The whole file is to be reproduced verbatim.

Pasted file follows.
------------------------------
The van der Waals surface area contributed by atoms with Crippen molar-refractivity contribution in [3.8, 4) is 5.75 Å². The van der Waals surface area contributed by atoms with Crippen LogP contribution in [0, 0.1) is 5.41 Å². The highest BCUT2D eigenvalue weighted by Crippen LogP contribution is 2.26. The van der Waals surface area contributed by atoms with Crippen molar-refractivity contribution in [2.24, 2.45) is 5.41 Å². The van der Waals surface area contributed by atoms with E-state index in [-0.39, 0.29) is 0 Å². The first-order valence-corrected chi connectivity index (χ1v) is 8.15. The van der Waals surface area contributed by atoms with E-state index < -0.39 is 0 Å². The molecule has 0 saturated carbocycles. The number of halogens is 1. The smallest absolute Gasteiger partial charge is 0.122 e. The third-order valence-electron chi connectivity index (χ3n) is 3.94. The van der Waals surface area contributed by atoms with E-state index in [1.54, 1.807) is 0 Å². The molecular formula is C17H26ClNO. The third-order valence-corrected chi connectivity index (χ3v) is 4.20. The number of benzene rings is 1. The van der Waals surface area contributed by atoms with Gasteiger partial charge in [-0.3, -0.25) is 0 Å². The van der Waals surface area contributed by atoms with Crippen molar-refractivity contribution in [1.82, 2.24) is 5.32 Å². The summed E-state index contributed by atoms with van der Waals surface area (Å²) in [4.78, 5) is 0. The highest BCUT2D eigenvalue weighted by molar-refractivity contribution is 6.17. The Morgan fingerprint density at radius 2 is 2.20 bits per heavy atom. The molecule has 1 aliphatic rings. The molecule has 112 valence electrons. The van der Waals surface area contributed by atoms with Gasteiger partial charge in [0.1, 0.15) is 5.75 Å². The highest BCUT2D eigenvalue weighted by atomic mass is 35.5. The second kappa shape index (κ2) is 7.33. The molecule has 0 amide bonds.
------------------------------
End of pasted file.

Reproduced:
The van der Waals surface area contributed by atoms with Crippen molar-refractivity contribution in [3.8, 4) is 5.75 Å². The van der Waals surface area contributed by atoms with Crippen LogP contribution in [0, 0.1) is 5.41 Å². The highest BCUT2D eigenvalue weighted by Crippen LogP contribution is 2.26. The van der Waals surface area contributed by atoms with Crippen molar-refractivity contribution in [2.24, 2.45) is 5.41 Å². The van der Waals surface area contributed by atoms with E-state index in [-0.39, 0.29) is 0 Å². The first-order valence-corrected chi connectivity index (χ1v) is 8.15. The van der Waals surface area contributed by atoms with E-state index < -0.39 is 0 Å². The molecule has 0 saturated carbocycles. The number of halogens is 1. The smallest absolute Gasteiger partial charge is 0.122 e. The third-order valence-electron chi connectivity index (χ3n) is 3.94. The van der Waals surface area contributed by atoms with E-state index in [1.54, 1.807) is 0 Å². The molecular formula is C17H26ClNO. The third-order valence-corrected chi connectivity index (χ3v) is 4.20. The number of benzene rings is 1. The van der Waals surface area contributed by atoms with Gasteiger partial charge in [-0.3, -0.25) is 0 Å². The van der Waals surface area contributed by atoms with Crippen molar-refractivity contribution in [1.82, 2.24) is 5.32 Å². The summed E-state index contributed by atoms with van der Waals surface area (Å²) in [4.78, 5) is 0. The highest BCUT2D eigenvalue weighted by molar-refractivity contribution is 6.17. The Morgan fingerprint density at radius 2 is 2.20 bits per heavy atom. The molecule has 1 aliphatic rings. The molecule has 112 valence electrons. The van der Waals surface area contributed by atoms with Gasteiger partial charge in [0.1, 0.15) is 5.75 Å². The highest BCUT2D eigenvalue weighted by atomic mass is 35.5. The second kappa shape index (κ2) is 7.33. The molecule has 0 amide bonds.